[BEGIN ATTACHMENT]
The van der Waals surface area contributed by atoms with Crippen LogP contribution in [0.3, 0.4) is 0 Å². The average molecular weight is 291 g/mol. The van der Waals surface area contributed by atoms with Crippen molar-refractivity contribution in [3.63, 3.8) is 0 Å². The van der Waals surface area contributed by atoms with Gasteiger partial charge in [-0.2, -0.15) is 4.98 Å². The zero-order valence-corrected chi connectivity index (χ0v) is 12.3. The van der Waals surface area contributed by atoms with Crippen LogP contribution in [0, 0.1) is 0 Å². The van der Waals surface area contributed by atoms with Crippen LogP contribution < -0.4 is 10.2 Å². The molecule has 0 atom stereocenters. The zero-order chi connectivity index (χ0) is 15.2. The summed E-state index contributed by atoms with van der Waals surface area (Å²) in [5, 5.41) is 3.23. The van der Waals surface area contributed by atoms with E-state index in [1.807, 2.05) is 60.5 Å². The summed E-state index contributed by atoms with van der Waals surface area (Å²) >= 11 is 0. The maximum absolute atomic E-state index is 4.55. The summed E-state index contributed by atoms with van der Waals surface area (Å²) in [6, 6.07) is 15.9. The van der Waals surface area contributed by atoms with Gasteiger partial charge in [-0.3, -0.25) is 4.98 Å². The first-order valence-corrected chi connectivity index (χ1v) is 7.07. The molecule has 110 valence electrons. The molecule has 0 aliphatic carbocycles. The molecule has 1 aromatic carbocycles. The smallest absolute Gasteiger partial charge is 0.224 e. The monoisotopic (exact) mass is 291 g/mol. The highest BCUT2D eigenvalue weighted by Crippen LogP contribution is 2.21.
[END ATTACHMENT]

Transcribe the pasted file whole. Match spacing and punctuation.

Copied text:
The van der Waals surface area contributed by atoms with Crippen LogP contribution in [0.3, 0.4) is 0 Å². The average molecular weight is 291 g/mol. The van der Waals surface area contributed by atoms with Crippen molar-refractivity contribution in [3.63, 3.8) is 0 Å². The van der Waals surface area contributed by atoms with Gasteiger partial charge in [-0.2, -0.15) is 4.98 Å². The zero-order valence-corrected chi connectivity index (χ0v) is 12.3. The van der Waals surface area contributed by atoms with Crippen LogP contribution in [0, 0.1) is 0 Å². The van der Waals surface area contributed by atoms with Crippen LogP contribution < -0.4 is 10.2 Å². The molecule has 0 atom stereocenters. The zero-order chi connectivity index (χ0) is 15.2. The summed E-state index contributed by atoms with van der Waals surface area (Å²) in [5, 5.41) is 3.23. The van der Waals surface area contributed by atoms with E-state index in [1.807, 2.05) is 60.5 Å². The summed E-state index contributed by atoms with van der Waals surface area (Å²) >= 11 is 0. The maximum absolute atomic E-state index is 4.55. The summed E-state index contributed by atoms with van der Waals surface area (Å²) in [6, 6.07) is 15.9. The van der Waals surface area contributed by atoms with Gasteiger partial charge in [-0.3, -0.25) is 4.98 Å². The first-order valence-corrected chi connectivity index (χ1v) is 7.07. The molecule has 110 valence electrons. The molecule has 0 aliphatic carbocycles. The molecule has 1 aromatic carbocycles. The smallest absolute Gasteiger partial charge is 0.224 e. The monoisotopic (exact) mass is 291 g/mol. The highest BCUT2D eigenvalue weighted by Crippen LogP contribution is 2.21.